Catch up TV review: Blind Date, Fearless, The Loch
Ivan Radford | On 18, Jun 2017
What’s available on-demand on Freeview? Keep up-to-date with our weekly catch-up TV column, including reviews of shows on ITV Hub, new releases on All 4 and a guide to My5.
(For BBC TV reviews and round-ups, see our weekly Best of BBC iPlayer column. Or for reviews of the shows on All 4’s Walter Presents, click here.)
Blind Date (My5)
Blind Date is back on our TV screens. It’s a strange spectacle to see in 2017. Can the dating show still cut it in the age of Tinder and Take Me Out? Channel 5 does the smart thing with its reboot: it doesn’t change a thing. The format is exactly the same as before, as a girl sits down behind a wall and and asks novelty questions of three male suitors, who compete to offer the worst reply possible. Then, the roles reverse and a guy sits down and asks the same of the girls. In 2017, you hope the show will have some episodes for homosexual or bisexual contestants, but otherwise, the dated central concept will be welcomed by fans of the original – after all, there is little sense in messing with a classic set-up to try and appeal to younger people. They have Tinder and Take Me Out. There are only two changes introduced: firstly, due to the show’s new home on Channel 5, the programme has an amusingly smaller budget, sending people to play crazy golf rather than to Paris, and secondly, they’ve naturally had to find a new host. And who better to take over from Cilla Black than Paul O’Grady? He’s a perfect fit for Blind Date, casual and down-to-earth, sincere but not too serious, and happy to turn any word into an innuendo at a moment’s notice. He begins the show with a tribute to his old friend, “the woman who gave me two heart attacks and broke my nose in a Jacuzzi”, and then, it’s business as usual. One man tells his prized lady that he’s like a lion – only for O’Grady to point out that they can rip your head off. They’re game for the nostalgic matchmaking, but it’s Paul’s timeless charm that makes Blind Date still enjoyable to watch.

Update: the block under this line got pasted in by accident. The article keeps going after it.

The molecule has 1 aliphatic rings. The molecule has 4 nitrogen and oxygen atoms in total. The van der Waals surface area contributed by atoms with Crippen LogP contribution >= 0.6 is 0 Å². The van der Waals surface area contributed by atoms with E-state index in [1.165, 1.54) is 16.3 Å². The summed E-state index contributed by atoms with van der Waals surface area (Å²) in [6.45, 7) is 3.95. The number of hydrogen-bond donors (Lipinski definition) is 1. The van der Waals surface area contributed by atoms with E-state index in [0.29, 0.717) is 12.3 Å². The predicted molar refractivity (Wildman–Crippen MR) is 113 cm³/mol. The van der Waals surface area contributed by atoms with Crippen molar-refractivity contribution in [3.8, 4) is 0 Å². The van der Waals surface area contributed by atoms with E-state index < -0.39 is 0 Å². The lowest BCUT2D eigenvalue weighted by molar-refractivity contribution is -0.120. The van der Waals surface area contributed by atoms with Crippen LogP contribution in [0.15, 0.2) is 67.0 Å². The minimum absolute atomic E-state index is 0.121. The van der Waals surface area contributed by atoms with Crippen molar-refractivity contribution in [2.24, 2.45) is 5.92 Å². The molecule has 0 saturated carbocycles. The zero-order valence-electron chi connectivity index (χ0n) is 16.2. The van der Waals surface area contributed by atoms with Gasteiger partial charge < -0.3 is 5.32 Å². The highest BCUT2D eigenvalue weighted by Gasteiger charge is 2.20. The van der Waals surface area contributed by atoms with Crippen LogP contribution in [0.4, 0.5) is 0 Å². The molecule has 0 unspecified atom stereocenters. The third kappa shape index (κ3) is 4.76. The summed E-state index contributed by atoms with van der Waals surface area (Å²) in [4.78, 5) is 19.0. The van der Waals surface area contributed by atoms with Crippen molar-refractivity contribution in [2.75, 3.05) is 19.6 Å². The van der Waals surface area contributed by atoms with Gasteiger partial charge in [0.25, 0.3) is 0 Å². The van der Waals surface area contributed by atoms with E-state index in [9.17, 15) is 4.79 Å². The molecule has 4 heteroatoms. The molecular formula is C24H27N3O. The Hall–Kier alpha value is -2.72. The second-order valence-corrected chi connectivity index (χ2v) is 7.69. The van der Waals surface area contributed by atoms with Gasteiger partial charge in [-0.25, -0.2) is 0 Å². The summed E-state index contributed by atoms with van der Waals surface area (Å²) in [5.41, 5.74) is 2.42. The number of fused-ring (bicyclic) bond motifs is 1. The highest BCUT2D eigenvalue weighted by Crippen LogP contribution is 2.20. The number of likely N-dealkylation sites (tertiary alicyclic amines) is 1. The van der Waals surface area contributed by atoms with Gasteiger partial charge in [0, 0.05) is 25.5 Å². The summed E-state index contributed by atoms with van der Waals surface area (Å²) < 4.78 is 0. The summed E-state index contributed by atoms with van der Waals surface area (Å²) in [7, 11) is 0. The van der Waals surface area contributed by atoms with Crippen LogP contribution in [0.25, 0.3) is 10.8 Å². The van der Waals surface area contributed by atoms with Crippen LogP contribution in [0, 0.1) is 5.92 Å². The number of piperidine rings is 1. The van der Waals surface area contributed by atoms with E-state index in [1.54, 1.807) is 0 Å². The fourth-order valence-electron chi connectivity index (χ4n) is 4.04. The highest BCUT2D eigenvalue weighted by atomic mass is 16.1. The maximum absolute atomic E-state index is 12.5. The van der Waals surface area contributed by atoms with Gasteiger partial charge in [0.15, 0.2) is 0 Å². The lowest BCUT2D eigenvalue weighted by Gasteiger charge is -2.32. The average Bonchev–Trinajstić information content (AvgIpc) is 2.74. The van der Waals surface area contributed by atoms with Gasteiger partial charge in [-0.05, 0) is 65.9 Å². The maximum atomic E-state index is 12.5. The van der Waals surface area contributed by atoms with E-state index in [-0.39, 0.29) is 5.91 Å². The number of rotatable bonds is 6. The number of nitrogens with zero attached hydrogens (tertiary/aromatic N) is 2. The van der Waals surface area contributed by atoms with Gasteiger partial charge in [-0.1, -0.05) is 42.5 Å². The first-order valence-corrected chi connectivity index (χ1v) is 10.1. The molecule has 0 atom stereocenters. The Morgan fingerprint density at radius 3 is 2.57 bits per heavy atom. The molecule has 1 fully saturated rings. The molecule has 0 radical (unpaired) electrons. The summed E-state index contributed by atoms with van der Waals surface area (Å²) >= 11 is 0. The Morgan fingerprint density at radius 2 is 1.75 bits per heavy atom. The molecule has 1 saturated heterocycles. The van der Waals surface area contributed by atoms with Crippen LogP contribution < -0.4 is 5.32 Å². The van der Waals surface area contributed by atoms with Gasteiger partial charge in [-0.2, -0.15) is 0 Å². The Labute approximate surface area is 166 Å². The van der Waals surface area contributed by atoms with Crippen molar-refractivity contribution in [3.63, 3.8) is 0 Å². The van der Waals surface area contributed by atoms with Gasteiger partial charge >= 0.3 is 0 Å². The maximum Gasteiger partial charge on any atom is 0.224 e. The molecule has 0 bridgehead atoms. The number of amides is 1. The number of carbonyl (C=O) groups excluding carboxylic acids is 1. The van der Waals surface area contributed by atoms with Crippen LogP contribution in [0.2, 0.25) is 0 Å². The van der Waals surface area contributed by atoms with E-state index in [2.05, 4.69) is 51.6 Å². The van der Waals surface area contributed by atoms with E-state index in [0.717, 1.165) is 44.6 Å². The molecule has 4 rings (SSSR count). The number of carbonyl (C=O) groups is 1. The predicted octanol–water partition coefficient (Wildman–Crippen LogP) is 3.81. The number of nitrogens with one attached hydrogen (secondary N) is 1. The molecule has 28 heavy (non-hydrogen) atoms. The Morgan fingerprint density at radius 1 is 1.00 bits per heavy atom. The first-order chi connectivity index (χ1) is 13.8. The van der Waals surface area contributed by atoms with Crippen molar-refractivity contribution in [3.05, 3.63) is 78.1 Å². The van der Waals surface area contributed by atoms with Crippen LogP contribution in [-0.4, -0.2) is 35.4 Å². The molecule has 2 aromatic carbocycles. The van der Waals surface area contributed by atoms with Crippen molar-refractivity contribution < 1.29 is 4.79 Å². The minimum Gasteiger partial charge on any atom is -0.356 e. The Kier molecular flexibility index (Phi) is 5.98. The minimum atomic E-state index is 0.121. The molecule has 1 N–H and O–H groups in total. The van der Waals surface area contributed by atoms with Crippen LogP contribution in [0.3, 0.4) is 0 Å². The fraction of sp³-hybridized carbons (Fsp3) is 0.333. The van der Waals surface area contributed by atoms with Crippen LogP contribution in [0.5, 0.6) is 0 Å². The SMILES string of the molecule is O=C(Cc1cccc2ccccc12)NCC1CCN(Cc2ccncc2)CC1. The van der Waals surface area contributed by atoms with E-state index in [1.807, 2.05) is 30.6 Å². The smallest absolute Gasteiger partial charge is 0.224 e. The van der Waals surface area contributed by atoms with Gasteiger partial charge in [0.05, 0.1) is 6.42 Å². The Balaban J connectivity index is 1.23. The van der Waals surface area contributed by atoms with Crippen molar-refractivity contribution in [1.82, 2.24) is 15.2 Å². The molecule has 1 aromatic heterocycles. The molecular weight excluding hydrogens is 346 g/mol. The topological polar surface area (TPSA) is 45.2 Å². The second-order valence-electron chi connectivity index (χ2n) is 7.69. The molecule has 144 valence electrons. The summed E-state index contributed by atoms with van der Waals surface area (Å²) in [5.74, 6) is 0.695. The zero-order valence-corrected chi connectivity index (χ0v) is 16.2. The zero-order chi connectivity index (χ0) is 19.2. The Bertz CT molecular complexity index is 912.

The Loch (ITV Hub)
There’s a machine somewhere in the unseen corridors of British TV that generates crime dramas on autopilot. Pretty backdrop, unexpected body, tightly-knit community, hidden family drama, outside copy. Copy. Paste. Repeat. That’s presumably the production process behind ITV’s The Loch, a crime drama that takes place on the shores of Loch Ness. It starts off promisingly, as the camera dives into the murky waters with sinister music, before revealing a submerged body. The death of a gay piano teacher later and things are settling into Broadchurch territory, but they full notably short of that high watermark of ITV drama. The main problem is that it just doesn’t ring true, from the showy forensic psychologist, who predicts the culprit is a young man in want of attention, to the grouchy veteran cop (Siobhan Finneran), whose swearing tirades against “boring” nature feel far too forced to seem genuine. The Missing’s Laura Fraser does well as Annie, the first-timer detective assigned to the case, bringing an unusual youth and witty enthusiasm to the tale, but by the time we see a teacher asking his class about Carl Jung, things have swerved right back into unbelievable territory. On the plus side, that doesn’t completely rule out Nessie herself turning up.
Fearless (ITV Hub)
Helen McCrory is one of these people you would happily watch doing anything. In Fearless, ITV’s new drama, she’s doing more things than you can count. She plays Emma Banville, a lawyer with as much passionate drive as her name suggests. Her passion, judging by the scandalous tabloid headlines she creates, is mostly for helping to prove wrongly convicted people innocent. Her latest case? Kevin, a man in prison for over a decade for the murder of a schoolgirl, whose confession may or may not have been coerced. It’s no surprise that her investigations throw up enough suspicious elements in Kevin’s original prosecution that things go to a retrial. What is a surprise, though, is that, in her spare time, she and her husband are trying to adopt a child. Oh, and they’re sheltering the wife of a doctor who’s a Syrian refugee and has heading back to his home country to help treat people. If you’re already losing track of all these subplots, you’re not the only one, but there’s a confidence in the storytelling that suggests the complexity will reward rather than frustrate, as Homeland writer Patrick Harbinson eagerly tackles as many topical issues as he can squeeze into an hour. And, of course, there’s Helen McCrory to watch. Everything else going on (including Michael Gambon in a supporting role) is a bonus.